XState is a library for creating, interpreting, and executing statecharts. Statecharts are a formalism for modeling stateful, reactive systems. Computer scientist David Harel presented this formalism as an extension to state machines in his 1987 paper Statecharts: A Visual Formalism for Complex Systems
On mobile, it used to be hard to build beautiful cross-platform apps. Then React Native came along, giving us a seamless way to build user interfaces and manage state in code, all while doing it cross platform.
On desktop, there is no such tool. You can create a GUI using something like Qt, but for people who are used to the React workflow and JSX, there currently isn’t an alternative.
Some of you might be saying that you could do it in Electron. It’s a good tool, but it brings in a lot of overhead, running a full webbrowser to manage a small GUI, while Proton Native can do the same, using native tools, with a smaller size and with less resource usage.
Proton Native does the same to desktop that React Native did to mobile. Build cross-platform apps for the desktop, all while never leaving the React eco-system. Popular React packages such as Redux still work.
Animations are hard. Collaborating between designers and developers, even harder. Luckily for you, Haiku Animator lets you bring motion design to production, starting with your design tools and finishing with your codebase.
Parcel.js is a “Blazing fast, zero configuration web application bundler.” In this post, we’re going to take an ASP.NET Core website template that uses Bootstrap 4 and set it up to use Parcel-generated bundles instead.
ASP.NET Core supports bundling and minifying static assets at design-time using the community supported BuildBundlerMinifier package that can be configured in a bundleconfig.json file. However it’s not well suited for scenarios that would benefit from a deploy-time bundling strategy, i.e. assets are built during deployment and output files are not checked in.
In a nutshell, Lean says to relentlessly eliminate anything that isn’t adding value and only work on what we absolutely need to be doing at this moment in time. Eliminating waste means eliminating useless meetings, tasks and documentation. But it also means eliminating time spent building what “we know” we’ll need in the future (things are constantly changing so we often end up not needing them – or if we do, we have to rework them because conditions and our understanding has changed by then). It also means eliminating inefficient ways of working – like multitasking (!) – so we can deliver fast.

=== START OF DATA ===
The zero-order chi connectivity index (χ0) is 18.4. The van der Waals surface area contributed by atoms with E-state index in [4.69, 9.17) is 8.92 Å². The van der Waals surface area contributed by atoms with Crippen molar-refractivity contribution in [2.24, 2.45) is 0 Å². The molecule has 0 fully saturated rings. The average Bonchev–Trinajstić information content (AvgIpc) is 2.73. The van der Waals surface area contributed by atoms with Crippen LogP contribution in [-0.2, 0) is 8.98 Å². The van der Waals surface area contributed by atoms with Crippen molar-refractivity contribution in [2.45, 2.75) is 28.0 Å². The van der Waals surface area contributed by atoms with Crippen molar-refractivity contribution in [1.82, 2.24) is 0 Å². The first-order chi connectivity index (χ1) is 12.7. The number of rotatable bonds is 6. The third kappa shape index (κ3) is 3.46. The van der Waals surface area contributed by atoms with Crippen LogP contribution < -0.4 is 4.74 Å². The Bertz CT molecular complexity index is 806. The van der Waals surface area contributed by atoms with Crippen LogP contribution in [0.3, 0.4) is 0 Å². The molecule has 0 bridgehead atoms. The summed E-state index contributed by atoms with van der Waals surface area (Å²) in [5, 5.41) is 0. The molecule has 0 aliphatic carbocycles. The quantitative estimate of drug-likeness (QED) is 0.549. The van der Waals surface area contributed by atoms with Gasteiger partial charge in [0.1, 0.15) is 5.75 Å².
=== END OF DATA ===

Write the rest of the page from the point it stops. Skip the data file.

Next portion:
Lean also puts a very strong emphasis on what it calls “the system” – that is, the way that the team operates as a whole. We always need to be looking at our work from a top level to ensure we’re optimizing for the whole. For example, many managers want to “optimize” individual developers by ensuring they’re always at 100% – but most of the time, this is actually counter-productive. Let’s not have people coding something that isn’t needed (or fully defined yet) just for the sake of coding, because that actually creates more work for us in the future (see: Why You Should Let Your Developers Surf).
Dimensions.Guide is a comprehensive reference database of dimensioned drawings documenting the standard measurements and sizes of the everyday objects and spaces that make up our world. Created as a universal resource to better communicate the basic properties, systems, and logics of our built environment, Dimensions.Guide is a free platform for increasing public and professional knowledge of life and design.